Data has become a commodity. The more we store, the more challenges it brings. However, one of the key strengths emerging from captured data, is what we learn from it. Companies are surviving and experiencing continued, sustained, growth by applying the right tools to effectively manage the data captured. For instance, Dynamics 365 CRM “out of the box”, meaning without any development effort, provides cross-selling and upselling functionality. It suggests a product, based on the product’s relationship structure stored in the system. Hence, with applications like Dynamics 365, your agents will surely be asking: “do you want fries with that?”; shortly followed by: “do you want to go large?
On the other hand, Advanced Analytics, is what puts your organisation leaps and bounds above its competition. To do this properly, you must have the right data set, and must also know the traits required to get the most value out of your data. For example, Azure Machine Learning (ML) service, a part of Cortana Intelligence, can process significant amounts of prepared data, uncovering patterns and trends in your customer interaction history. To do this effectively, #ML uses techniques from statistical analysis to build a coded algorithm, called a Model. This model is used on data to identify traits and can be plugged into an application, like Dynamics 365, to provide some real insights.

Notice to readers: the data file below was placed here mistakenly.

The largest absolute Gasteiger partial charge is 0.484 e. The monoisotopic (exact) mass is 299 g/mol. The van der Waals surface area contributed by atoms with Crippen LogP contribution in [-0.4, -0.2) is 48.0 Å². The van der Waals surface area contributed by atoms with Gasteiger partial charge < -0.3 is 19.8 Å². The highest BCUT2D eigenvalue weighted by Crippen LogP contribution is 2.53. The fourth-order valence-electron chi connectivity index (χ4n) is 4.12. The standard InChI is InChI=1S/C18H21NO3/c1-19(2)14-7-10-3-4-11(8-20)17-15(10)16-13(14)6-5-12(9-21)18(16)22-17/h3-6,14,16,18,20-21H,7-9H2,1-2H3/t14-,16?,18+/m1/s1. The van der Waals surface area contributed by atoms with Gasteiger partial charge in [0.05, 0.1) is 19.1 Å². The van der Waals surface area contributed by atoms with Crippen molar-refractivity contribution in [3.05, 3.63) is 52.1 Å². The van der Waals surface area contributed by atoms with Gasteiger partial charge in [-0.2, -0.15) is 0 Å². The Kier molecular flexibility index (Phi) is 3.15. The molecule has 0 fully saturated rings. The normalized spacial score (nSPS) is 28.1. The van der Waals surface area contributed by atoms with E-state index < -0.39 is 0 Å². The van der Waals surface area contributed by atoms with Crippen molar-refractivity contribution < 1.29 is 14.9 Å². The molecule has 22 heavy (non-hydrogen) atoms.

This form of advanced analytics, surfacing on your CRM system, delivers the right kind of customer-centred information, adding a new dimension to your decision-making process.
For example, banks may use machine learning to identify fraudulent transactions. To achieve this, data is prepared to isolate traits such as location, transaction amount, time and type of transaction. ML can analyse these traits from customers transaction history to build a model, that can learn the general trend or pattern of a normal transaction. This model can be used to deduce the probability of a transaction being fraudulent.
#ML will not only increase the value to your business; it will also enable you to work more in line with your customers’ behaviour, understanding your customers’ demands and reveal some interesting “Relationship Insights.”
Consider the amount of data harvested by companies like Google and Smart Phone providers, I shudder to think, what data do they hold? Moreover, What kind of insights can they gain about our behaviour, using this data? Who has access to that data and how are they sharing that information?
These questions raise further concerns around data protection, data privacy and more importantly, challenge the authenticity for consent of data processing. This use of data also raises legal and moral debates surrounding data privacy, especially, when data is transmitted across international boundaries.